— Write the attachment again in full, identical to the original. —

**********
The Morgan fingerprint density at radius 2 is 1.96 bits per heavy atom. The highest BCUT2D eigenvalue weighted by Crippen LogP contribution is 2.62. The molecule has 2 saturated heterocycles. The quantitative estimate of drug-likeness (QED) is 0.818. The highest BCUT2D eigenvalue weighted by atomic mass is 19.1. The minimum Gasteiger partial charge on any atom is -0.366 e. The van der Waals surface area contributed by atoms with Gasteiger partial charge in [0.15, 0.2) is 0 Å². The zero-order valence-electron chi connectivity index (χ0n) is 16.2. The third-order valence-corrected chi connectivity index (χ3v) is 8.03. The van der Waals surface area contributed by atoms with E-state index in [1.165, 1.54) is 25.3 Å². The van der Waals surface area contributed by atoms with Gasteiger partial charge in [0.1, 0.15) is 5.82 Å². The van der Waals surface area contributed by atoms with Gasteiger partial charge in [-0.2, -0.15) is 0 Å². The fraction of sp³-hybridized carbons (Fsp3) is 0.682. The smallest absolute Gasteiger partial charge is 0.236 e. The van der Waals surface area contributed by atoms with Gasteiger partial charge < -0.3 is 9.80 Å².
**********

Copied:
The Morgan fingerprint density at radius 2 is 1.96 bits per heavy atom. The highest BCUT2D eigenvalue weighted by Crippen LogP contribution is 2.62. The molecule has 2 saturated heterocycles. The quantitative estimate of drug-likeness (QED) is 0.818. The highest BCUT2D eigenvalue weighted by atomic mass is 19.1. The minimum Gasteiger partial charge on any atom is -0.366 e. The van der Waals surface area contributed by atoms with Gasteiger partial charge in [0.15, 0.2) is 0 Å². The zero-order valence-electron chi connectivity index (χ0n) is 16.2. The third-order valence-corrected chi connectivity index (χ3v) is 8.03. The van der Waals surface area contributed by atoms with E-state index in [1.165, 1.54) is 25.3 Å². The van der Waals surface area contributed by atoms with Gasteiger partial charge in [0.1, 0.15) is 5.82 Å². The van der Waals surface area contributed by atoms with Gasteiger partial charge in [-0.2, -0.15) is 0 Å². The fraction of sp³-hybridized carbons (Fsp3) is 0.682. The smallest absolute Gasteiger partial charge is 0.236 e. The van der Waals surface area contributed by atoms with Gasteiger partial charge < -0.3 is 9.80 Å².